Blog by Simon Pickard, R2HC Portfolio Manager:
When a recent period of high temperatures hit Canada, it made the global headlines. Tragically up to 70 people are reported to have died from heat-related conditions. Despite having a highly-resourced health system and an affluent population, authorities found themselves ill-prepared to take quick and decisive action. So it’s no surprise that when a much more severe and unexpected extreme heat event hit Pakistan’s most populated city Karachi back in 2015, the health system found itself under overwhelming strain. An estimated 2,000 people died as a result, although precise figures remain hard to calculate.
Since then the awareness in Karachi of the devastating impacts of extreme heat events, where temperatures regularly exceed 40°C (105°F), has grown significantly. When another period of extreme heat hit Karachi in May and June this year, the estimated casualties have been many fewer. However climate change, combined with growing and poorly planned urbanisation, makes future extreme heat events more and more likely. Action is required to get the world’s major cities better prepared, especially where there are vulnerable populations and underlying fragility in health systems.
How best to ensure Emergency Departments are properly prepared for extreme heat events, and how vulnerable people can be forewarned and protect themselves, is the subject of one R2HC study currently underway in Karachi. The 2015 crisis highlighted that medical staff were not able to identify when causalities were suffering from heat stroke or related conditions. Other diagnoses, such as infections, were more commonly attributed as the cause of symptoms. Doctors and other clinicians needed more targeted training to help them spot and treat cases of extreme heat. In response Aga Khan and Johns Hopkins Universities have partnered to develop a training protocol and delivered it to almost 200 doctors, nurses and paramedics in preparation for this year’s peak temperatures. Subsequent changes in knowledge of medical staff is being tested, and the impact on appropriate care provided to patients is being investigated to see if training leads to positive changes in patient treatment and outcomes.
Another crucial aspect is to ensure households can spot and manage the risks of extremely high temperatures. More affluent households with air con systems, reliable water supplies, and greater flexibility to avoid working outside in the peak temperatures, are better able to cope in the heat. However for more vulnerable households, such as the fishing communities in the Ibrahim Hyderi community, the challenges are much greater. Through an existing neighbourhood health programme in this community the Aman Foundation has developed messages about how to react to extreme heat. These have been delivered to around 1,300 households reaching 8,000 people. Experienced community health workers are seeking to change behaviours through house-to-house awareness raising, community meetings and targeted SMS messages. Formal research will investigate the subsequent impact on attitudes and practice, against control groups who didn’t receive the additional information.
The study seeks to pull together both medical and community elements by investigating the resulting impact on hospital admissions, comparing case loads and mortality rates to previous extreme heat events. This requires enumerators collecting data across four of Karachi’s largest hospitals, 24 hours a day across a 3-month period. The commitment from participating hospitals – Jinnah Post Graduate Medical Center, Indus Hospital, Sindh Government Hospital Korangi and Chiniot General Hospital – and the study team, is impressive. The result will be some of the most comprehensive data on the impacts of extreme heat amongst vulnerable urban populations.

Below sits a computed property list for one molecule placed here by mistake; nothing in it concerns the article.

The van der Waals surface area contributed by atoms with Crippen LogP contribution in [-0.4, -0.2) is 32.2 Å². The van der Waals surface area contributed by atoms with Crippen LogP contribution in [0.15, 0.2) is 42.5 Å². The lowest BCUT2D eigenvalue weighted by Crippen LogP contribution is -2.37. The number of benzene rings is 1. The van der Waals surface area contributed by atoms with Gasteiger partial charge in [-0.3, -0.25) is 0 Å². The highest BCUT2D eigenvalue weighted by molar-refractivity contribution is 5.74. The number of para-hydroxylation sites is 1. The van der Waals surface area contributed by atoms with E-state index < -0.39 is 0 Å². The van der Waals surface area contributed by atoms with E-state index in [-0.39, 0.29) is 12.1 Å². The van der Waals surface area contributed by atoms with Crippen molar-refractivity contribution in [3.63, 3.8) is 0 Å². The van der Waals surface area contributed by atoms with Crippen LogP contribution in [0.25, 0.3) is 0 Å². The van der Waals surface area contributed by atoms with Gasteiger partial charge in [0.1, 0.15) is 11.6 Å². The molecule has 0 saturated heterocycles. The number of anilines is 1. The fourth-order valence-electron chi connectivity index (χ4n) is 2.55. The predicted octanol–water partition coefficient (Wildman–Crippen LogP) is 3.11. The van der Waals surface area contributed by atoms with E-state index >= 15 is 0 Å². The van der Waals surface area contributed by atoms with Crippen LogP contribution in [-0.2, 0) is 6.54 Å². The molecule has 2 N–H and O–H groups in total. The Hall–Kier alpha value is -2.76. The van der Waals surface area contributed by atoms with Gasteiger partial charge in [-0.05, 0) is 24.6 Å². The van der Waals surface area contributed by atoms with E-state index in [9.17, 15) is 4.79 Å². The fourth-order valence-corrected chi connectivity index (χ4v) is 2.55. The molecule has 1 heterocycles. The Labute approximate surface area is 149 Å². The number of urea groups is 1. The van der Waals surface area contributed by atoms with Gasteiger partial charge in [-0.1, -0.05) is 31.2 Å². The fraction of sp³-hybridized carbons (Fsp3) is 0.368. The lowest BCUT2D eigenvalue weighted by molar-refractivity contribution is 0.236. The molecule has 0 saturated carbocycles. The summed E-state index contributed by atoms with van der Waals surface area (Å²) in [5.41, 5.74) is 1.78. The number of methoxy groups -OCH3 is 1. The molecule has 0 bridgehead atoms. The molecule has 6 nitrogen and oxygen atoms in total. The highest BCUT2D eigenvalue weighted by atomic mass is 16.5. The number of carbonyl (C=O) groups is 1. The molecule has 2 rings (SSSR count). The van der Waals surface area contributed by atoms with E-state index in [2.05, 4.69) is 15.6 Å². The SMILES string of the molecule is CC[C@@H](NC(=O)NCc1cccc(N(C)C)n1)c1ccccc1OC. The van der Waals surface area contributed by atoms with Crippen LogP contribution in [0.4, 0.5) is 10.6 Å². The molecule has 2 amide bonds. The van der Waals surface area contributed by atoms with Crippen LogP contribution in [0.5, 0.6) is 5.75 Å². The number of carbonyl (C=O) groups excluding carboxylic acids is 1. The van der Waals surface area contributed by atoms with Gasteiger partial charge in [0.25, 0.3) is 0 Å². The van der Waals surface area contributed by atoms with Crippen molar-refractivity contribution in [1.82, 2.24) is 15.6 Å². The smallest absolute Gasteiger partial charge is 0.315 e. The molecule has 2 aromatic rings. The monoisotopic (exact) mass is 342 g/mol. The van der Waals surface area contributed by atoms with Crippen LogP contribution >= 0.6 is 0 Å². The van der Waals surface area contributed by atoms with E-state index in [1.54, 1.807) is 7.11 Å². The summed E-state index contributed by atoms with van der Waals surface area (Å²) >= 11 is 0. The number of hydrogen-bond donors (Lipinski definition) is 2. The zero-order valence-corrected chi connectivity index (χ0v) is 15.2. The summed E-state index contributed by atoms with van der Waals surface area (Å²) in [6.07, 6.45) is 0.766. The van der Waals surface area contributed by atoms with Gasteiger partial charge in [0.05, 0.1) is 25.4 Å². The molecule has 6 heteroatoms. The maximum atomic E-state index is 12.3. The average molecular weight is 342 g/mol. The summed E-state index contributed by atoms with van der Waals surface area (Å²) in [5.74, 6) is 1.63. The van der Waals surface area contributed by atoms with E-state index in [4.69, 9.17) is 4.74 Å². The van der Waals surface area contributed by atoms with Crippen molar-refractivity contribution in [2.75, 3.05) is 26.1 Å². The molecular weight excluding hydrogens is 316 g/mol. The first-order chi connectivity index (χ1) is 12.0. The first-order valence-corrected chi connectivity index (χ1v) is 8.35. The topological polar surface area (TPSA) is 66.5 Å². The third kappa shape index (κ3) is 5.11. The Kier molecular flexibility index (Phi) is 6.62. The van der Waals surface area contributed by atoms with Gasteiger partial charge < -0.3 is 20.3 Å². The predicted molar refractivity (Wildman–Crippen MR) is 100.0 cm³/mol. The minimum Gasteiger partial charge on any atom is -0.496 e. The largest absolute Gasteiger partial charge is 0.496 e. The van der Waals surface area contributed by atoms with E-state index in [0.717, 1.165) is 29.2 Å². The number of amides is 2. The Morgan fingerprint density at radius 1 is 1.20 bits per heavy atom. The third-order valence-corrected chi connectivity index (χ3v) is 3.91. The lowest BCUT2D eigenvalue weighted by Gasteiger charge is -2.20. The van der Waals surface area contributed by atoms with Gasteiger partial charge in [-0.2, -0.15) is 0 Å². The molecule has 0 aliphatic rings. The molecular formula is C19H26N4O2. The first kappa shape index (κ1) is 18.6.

During a recent visit R2HC had the opportunity to facilitate a research impact workshop with the study team from Aga Khan University and Aman Foundation, to explore how these important research findings can have the greatest impact on crisis affected populations. The team outlined their hope that findings could contribute to a new Sindh Province policy responding to the challenges of extreme heat. Through the workshop the team identified and prioritised key stakeholders that they would need to engage and focus their limited resources on in order to achieve this objective. This enabled the team to start planning an effective and realistic strategy for communicating research findings in a targeted and effective way to engage these key individuals, and consider the potential role of the media and local NGOs to elevate interest in effective extreme heat disaster response.
Unpacking the potential impact of this research study, from local to global levels, demonstrated the potential for any policy change in Karachi to lead to national policy adoption and adaptation of resources for other affected urban areas in Pakistan and beyond. Whilst that’s likely to be many years in the future and depends on a wide range of factors beyond the control of the research team, more immediately it was evident the study is already beginning to improve the treatment of victims of extreme heat. To what extent this is the case should be known when data analysis has been undertaken, with initial findings expected to be shared by the end of this year. To receive alerts about the research findings, please contact email@example.com to register your interest.
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